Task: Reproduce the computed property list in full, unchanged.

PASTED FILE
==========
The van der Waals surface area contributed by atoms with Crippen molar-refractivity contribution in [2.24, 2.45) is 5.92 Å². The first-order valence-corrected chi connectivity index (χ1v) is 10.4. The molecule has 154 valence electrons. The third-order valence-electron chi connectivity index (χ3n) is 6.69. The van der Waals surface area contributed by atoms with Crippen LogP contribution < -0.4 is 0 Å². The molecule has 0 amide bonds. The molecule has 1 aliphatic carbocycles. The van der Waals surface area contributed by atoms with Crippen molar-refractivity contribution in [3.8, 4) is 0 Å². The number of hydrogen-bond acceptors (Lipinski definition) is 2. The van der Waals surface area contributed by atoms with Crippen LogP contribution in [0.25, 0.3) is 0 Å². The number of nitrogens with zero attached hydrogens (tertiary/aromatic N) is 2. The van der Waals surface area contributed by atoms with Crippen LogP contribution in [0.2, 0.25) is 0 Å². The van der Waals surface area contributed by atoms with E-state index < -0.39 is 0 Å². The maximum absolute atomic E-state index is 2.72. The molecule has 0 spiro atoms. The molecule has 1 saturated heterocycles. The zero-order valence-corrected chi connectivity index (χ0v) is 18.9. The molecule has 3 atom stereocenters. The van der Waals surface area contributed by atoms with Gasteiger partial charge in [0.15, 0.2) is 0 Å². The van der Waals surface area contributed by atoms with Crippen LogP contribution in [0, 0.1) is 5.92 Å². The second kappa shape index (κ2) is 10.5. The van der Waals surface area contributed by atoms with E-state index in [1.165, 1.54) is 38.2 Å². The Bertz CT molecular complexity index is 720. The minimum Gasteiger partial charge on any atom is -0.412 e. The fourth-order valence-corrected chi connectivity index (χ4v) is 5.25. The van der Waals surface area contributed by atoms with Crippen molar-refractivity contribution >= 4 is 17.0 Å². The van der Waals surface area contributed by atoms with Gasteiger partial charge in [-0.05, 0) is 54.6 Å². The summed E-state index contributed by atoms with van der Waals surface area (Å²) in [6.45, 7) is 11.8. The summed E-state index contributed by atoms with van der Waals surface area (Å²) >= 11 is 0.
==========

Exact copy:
The van der Waals surface area contributed by atoms with Crippen molar-refractivity contribution in [2.24, 2.45) is 5.92 Å². The first-order valence-corrected chi connectivity index (χ1v) is 10.4. The molecule has 154 valence electrons. The third-order valence-electron chi connectivity index (χ3n) is 6.69. The van der Waals surface area contributed by atoms with Crippen LogP contribution < -0.4 is 0 Å². The molecule has 0 amide bonds. The molecule has 1 aliphatic carbocycles. The van der Waals surface area contributed by atoms with Crippen molar-refractivity contribution in [3.8, 4) is 0 Å². The number of hydrogen-bond acceptors (Lipinski definition) is 2. The van der Waals surface area contributed by atoms with Crippen LogP contribution in [0.25, 0.3) is 0 Å². The number of nitrogens with zero attached hydrogens (tertiary/aromatic N) is 2. The van der Waals surface area contributed by atoms with Crippen LogP contribution in [0.2, 0.25) is 0 Å². The van der Waals surface area contributed by atoms with E-state index < -0.39 is 0 Å². The maximum absolute atomic E-state index is 2.72. The molecule has 0 spiro atoms. The molecule has 1 saturated heterocycles. The zero-order valence-corrected chi connectivity index (χ0v) is 18.9. The molecule has 3 atom stereocenters. The van der Waals surface area contributed by atoms with Gasteiger partial charge in [0.15, 0.2) is 0 Å². The van der Waals surface area contributed by atoms with Crippen LogP contribution in [0, 0.1) is 5.92 Å². The second kappa shape index (κ2) is 10.5. The van der Waals surface area contributed by atoms with E-state index in [1.165, 1.54) is 38.2 Å². The Bertz CT molecular complexity index is 720. The minimum Gasteiger partial charge on any atom is -0.412 e. The fourth-order valence-corrected chi connectivity index (χ4v) is 5.25. The van der Waals surface area contributed by atoms with Crippen molar-refractivity contribution >= 4 is 17.0 Å². The van der Waals surface area contributed by atoms with Gasteiger partial charge in [-0.05, 0) is 54.6 Å². The summed E-state index contributed by atoms with van der Waals surface area (Å²) in [6.45, 7) is 11.8. The summed E-state index contributed by atoms with van der Waals surface area (Å²) >= 11 is 0.